By Michelle Herberger
In these teaching editorials on evangelization, the authors are presenting information, inspiration and witness about areas of church ministry that provide opportunities and challenges to our mission to proclaim the good news of Jesus Christ. This editorial reflects on pastoral care as an opportunity for evangelization.
“The spirit of the Lord God is upon me, because the Lord has anointed me; He has sent me to bring glad tidings to the lowly, to heal the broken hearted, to proclaim liberty to the captives and release to the prisoners” Isaiah 61:1.
Times of suffering and loss bring to the surface for many people the opportunity to re-evaluate that which is most important in their lives. When one feels life as it has been known is being stripped away, that which is most important is often found in relationships: relationship with God, with self and with others. Consequently, times of suffering and loss are opportunities to evangelize and build relationships that can facilitate hope and healing.
Although suffering and loss are often met with resistance and a multitude of feelings, they are both an ordinary part of living. A common event for us is illness, be it ours or someone’s we love. Illness often separates us from the familiar.
A young woman recently shared her experience of being with her sister who was hospitalized. Though she and her sister were actively practicing their faith, they were keenly aware of their inability in that moment to find their own way into the comfort of their faith.
A person from a parish near the hospital brought communion and offered to pray with them. The young woman spoke of how the church’s presence brought an immediate awareness of God’s compassionate care, drawing her and her sister even more deeply into their relationship with Christ and the Church. They simply needed that personal touch to remind them of their own inner truth.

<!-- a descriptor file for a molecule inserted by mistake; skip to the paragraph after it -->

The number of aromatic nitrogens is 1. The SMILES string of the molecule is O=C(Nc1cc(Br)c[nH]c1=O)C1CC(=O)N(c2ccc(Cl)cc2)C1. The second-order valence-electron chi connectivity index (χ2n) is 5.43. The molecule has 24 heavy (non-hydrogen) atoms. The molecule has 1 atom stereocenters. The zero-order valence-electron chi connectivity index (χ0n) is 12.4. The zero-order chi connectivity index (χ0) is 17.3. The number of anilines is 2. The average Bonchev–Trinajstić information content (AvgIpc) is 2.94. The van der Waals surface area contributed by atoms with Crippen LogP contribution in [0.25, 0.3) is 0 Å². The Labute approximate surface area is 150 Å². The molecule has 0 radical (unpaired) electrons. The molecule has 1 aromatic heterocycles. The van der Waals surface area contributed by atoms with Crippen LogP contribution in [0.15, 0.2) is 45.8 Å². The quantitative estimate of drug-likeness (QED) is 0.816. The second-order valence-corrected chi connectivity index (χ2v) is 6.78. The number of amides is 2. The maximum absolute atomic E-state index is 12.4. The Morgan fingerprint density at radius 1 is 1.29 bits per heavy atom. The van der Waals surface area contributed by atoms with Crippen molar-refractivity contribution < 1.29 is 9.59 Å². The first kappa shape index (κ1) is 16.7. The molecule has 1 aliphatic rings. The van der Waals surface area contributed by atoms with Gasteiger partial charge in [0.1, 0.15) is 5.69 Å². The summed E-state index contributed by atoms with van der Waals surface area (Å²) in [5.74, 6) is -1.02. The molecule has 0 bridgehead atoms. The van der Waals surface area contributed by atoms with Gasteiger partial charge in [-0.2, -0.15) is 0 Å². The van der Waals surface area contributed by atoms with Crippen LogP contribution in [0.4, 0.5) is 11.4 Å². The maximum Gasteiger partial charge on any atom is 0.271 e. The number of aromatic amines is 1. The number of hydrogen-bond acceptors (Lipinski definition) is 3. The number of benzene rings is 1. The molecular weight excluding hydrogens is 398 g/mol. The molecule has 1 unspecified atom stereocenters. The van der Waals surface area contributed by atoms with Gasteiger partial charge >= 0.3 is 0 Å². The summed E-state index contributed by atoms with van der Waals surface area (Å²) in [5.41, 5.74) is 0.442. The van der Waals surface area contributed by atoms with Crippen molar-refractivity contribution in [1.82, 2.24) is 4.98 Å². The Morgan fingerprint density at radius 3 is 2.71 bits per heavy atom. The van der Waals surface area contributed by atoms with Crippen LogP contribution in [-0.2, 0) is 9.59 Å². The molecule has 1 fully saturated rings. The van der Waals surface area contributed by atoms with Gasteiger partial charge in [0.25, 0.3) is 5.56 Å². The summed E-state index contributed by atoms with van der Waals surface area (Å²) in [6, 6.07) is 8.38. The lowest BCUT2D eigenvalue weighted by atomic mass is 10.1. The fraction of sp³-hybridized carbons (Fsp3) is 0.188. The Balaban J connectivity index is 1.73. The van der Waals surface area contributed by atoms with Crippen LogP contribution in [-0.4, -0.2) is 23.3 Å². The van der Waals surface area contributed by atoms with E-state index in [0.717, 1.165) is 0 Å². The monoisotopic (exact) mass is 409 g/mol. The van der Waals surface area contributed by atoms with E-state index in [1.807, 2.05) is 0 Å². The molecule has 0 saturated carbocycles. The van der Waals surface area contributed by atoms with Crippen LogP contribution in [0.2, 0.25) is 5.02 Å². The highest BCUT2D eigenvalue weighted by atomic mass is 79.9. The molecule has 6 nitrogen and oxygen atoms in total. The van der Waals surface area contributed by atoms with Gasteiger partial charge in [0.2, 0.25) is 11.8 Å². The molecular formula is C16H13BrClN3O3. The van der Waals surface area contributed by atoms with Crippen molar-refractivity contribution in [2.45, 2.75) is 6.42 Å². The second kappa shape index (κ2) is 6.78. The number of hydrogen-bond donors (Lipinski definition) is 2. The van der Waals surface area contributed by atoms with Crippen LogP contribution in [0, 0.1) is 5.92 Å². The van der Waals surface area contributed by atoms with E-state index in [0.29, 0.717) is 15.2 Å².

How do our parishes reach out to our sick, our shut-ins and our people in nursing care facilities? Are we aware of and able to respond to some of the needs of caregivers as well?
Another loss that touches many people deeply is divorce. Recently someone spoke of her divorce experience and of how isolated she felt from her parish. She had been quite active in various liturgical ministries in her parish. As a result of the divorce, she was moving and called to have her name removed from the ministry schedule. She felt as though the person receiving the call simply did not know what to do other than to thank her for the call and consequently, the sense of loss was compounded.
When she decided to go through the annulment process, she was assigned to a deacon and his wife to walk with her through the process. Through their non-judgmental and caring presence, she was again able to feel the love of Christ extended to her through the church.
Severed relationships can be experienced in many other ways, such as loss of employment, fallout from addictions and estrangement from family. Parishes are called to be places where people can share their stories of brokenness. Is there a system of support in your parish for those experiencing life’s losses? If so, how are those resources made known?
Members from various BeFriender Hospital Ministry teams often speak of visiting patients who upon admission to the hospital, self-identify as Catholic. When visiting the patient, however, they often hear stories of estrangement from the church for a period of time and for a variety of reasons. Due to the reflection that often accompanies illness, these individuals are seeking ways to connect again with their faith and their church. How do we as parishes welcome those who have been away? Who hears their stories? Are we willing to “prepare the fatted calf” and welcome them with joy?
In Familiaris Consortio, Blessed John Paul II writes, “The church’s pastoral concern will not be limited only to the Christian families closest at hand; it will extend its horizons in harmony with the heart of Christ … for those families in particular which are in difficult or irregular situations. For all of them the church will have a word of truth, goodness, understanding, hope and deep sympathy with their sometimes tragic situations.”
The opportunities for evangelization are there in pastoral care, and the call has been given. Let us as church witness in hope the love of Christ to those who are suffering.
Michelle Herberger is the Coordinator of Pastoral Care Ministries and Project Rachel in the Office of Family Ministries